(2(b)(a)): ?1403 Form OMatrim. (Lawson) p.xvi: For better for wers, in sekenes
and in hele, til ded us depart.
This is not my field, so I speak with some reticence, but it would appear that
'do part' is a misanalysis (of some antiquity) of transitive 'depart'.
Steve Harlow
University of York
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Message 5: dative pronouns

Date: Tue, 17 Dec 91 19:19:31 EST
From: jack <JAREAUKCC.uky.edu>
Subject: dative pronouns
The usage zgilbert refers to is of long standing in British English. I
recall a line from _Midsummer Night's Dream_ in one of the scenes where
the workmen are preparing to present the play, _Pyramus and Thisbe_, in
which one of the less bright workmen says (approximate quote), "If you
have the lion's part, pray give it me now, for I am slow of learning."
He is told, "You may do it ex tempore, for it is nothing but roaring."
or words to that effect. My American instinct would be to say, "Give
me it now," if I had to do without pronouns. I should imagine that
Quirk, et al would have some information on this, but my copy is not
at hand.
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Message 6: RE: 2.869 Queries: Brown/LOB Corpus, Pronoun Usage, Opaque Rules

Date: Wed, 18 Dec 91 00:47:54 EST
From: "Erik Carvalhal Miller <ECMILLERucs.indiana.edu>
Subject: RE: 2.869 Queries: Brown/LOB Corpus, Pronoun Usage, Opaque Rules
>From: zgilbertepas.utoronto.ca (Zvi Gilbert)
>Subject: More Pronoun Usage Queries
>consistantly used the expression "Give it me," when asking someone to
>give them something. As a Canadian, I had never heard this without
>the preposition (I'd say "Give it TO me.")
>Does it occur in N.America?
>--Zvi Gilbert
Fascinating! I, too, would tend toward "give it to me"; occasionally I say
"give me it" (or, more probably, "gimme it"), but that sounds a little awkward
and is usually uttered without any reflection on speech forms whatsoever. For
me, "give it me" is impossible, except to mean "give me to it"(?), and I have
never heard such a thing from anyone else. My background: native speaker of
English; lived most of my pre-college years in NW Indiana; since then mostly
in Bloomington, Indiana; principal foreign languages are French, German, and
Spanish; lived in France for six months; mother was native speaker of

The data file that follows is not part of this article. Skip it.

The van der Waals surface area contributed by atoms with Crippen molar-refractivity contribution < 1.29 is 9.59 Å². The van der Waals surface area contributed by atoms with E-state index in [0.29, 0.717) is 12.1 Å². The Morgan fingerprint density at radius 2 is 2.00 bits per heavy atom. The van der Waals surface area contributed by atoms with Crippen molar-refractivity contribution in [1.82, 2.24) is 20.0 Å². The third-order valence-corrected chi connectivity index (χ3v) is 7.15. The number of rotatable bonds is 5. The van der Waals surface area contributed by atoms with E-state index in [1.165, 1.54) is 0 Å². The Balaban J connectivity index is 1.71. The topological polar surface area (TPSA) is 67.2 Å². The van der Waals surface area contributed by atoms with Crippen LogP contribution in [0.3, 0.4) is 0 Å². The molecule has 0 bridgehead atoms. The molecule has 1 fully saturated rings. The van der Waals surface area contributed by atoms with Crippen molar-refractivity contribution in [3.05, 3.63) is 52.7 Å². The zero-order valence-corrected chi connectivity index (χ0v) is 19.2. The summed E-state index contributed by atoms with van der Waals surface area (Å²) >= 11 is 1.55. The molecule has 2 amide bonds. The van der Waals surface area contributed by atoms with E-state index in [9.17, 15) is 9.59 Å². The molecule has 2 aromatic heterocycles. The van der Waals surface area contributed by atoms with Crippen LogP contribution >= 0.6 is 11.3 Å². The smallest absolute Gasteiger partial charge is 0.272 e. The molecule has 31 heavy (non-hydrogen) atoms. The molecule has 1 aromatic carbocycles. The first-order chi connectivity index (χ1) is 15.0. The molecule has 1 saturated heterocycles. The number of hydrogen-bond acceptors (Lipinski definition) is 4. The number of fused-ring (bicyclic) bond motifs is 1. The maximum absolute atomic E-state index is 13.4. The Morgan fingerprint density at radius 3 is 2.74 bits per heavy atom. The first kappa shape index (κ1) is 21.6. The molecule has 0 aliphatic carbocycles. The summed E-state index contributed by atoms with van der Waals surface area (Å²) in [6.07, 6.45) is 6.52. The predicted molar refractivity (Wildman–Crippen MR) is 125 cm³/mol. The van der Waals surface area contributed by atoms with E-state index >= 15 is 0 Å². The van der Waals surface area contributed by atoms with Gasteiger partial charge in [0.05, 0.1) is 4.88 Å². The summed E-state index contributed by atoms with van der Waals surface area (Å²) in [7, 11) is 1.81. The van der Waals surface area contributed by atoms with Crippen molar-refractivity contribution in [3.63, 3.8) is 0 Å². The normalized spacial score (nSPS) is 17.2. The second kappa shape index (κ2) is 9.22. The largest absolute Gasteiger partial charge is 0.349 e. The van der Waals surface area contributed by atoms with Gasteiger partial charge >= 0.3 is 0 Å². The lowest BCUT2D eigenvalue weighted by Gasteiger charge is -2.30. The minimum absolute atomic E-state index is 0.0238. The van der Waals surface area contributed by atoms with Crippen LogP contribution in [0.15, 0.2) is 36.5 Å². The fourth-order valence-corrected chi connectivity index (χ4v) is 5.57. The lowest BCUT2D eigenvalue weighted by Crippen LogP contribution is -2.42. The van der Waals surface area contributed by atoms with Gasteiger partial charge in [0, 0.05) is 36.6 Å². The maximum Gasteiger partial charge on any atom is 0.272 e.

Portuguese; am twenty-one years old.
Erik Carvalhal Miller
ECMILLERUCS.INDIANA.EDU
Indiana University (Bloomington)
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Message 7: Re: 2.867 We Do

Date: Tue, 17 Dec 91 11:25:14 GMT
From: Richard Coates <richardcsyma.sussex.ac.uk>
Subject: Re: 2.867 We Do
I always understood the expression "till death us do part" as a partial
rationalization of the earlier "till death us depart", arising when _depart_
lost its transitive sense except in fixed expressions (_depart this life_).
The curious OV order would be a direct consequence of the phonology of
the original expression - a fairly unusual state of affairs.
But I may have been misinformed!
Richard Coates
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Message 8: Re: 2.869 Queries: Pronoun Usage

Date: Wed, 18 Dec 91 10:24:43 CET
From: Karl Dotzek <DOTZEKDS0LILOG.bitnet>
Subject: Re: 2.869 Queries: Pronoun Usage
In a msg from Sun, 15 Dec 1991 16:51:37 -0500
zgilbertepas.utoronto.ca (Zvi Gilbert) writes:
>consistantly used the expression "Give it me," when asking someone to
>give them something. As a Canadian, I had never heard this without
>the preposition (I'd say "Give it TO me.")
>
> ...
>
>(What shall we call it? Dative pronoun usage?)
The German translation for "Give it to me" is "Gib es mir" and 'mir'
is a dative pronoun. Maybe the people who used this were fond of a
Germanic style of speaking? :-)
- Karl.
 Karl Dotzek dotzekds0lilog.BITNET
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Message 9: Re: nominative case as default in English ('we do')

Date: Tue, 17 Dec 91 11:30:41 PST
From: Jim Scobbie <scobbieCsli.Stanford.EDU>
Subject: Re: nominative case as default in English ('we do')
>From: "sharon l. shelly" <SHELLYUKCC.uky.edu>
> I'm encountering more and more people, of
>various ages, dialects and levels of education, who seem to believe
>that the nominative case is somehow more legitimate -- or at least
>more prestigious -- in ANY syntactic context. Thus: "They sent
>it to Steve and I," etc. There are some cases that don't occur,
>though: I've never heard "Give it to I," for example.
A joke phrase I have heard used, typically in a Pythonesque voice,
is "'scuse I" instead of "excuse me". I don't know whether this is
based on actual usage, or just an exaggeration of the nominative
tendency for comic effect. I suspect the dialect variation of pronoun
forms would show many 'nominative-position' pronouns are actually cognate
with 'accusative-forms' in standard English dialects: "Us'll be leaving then".
One 'odd' phrase is "thanking you!" instead of "thank you". I just wanted to
get that off my chest.
--
James M. Scobbie: Dept of Linguistics, Stanford University, CA 94305-2150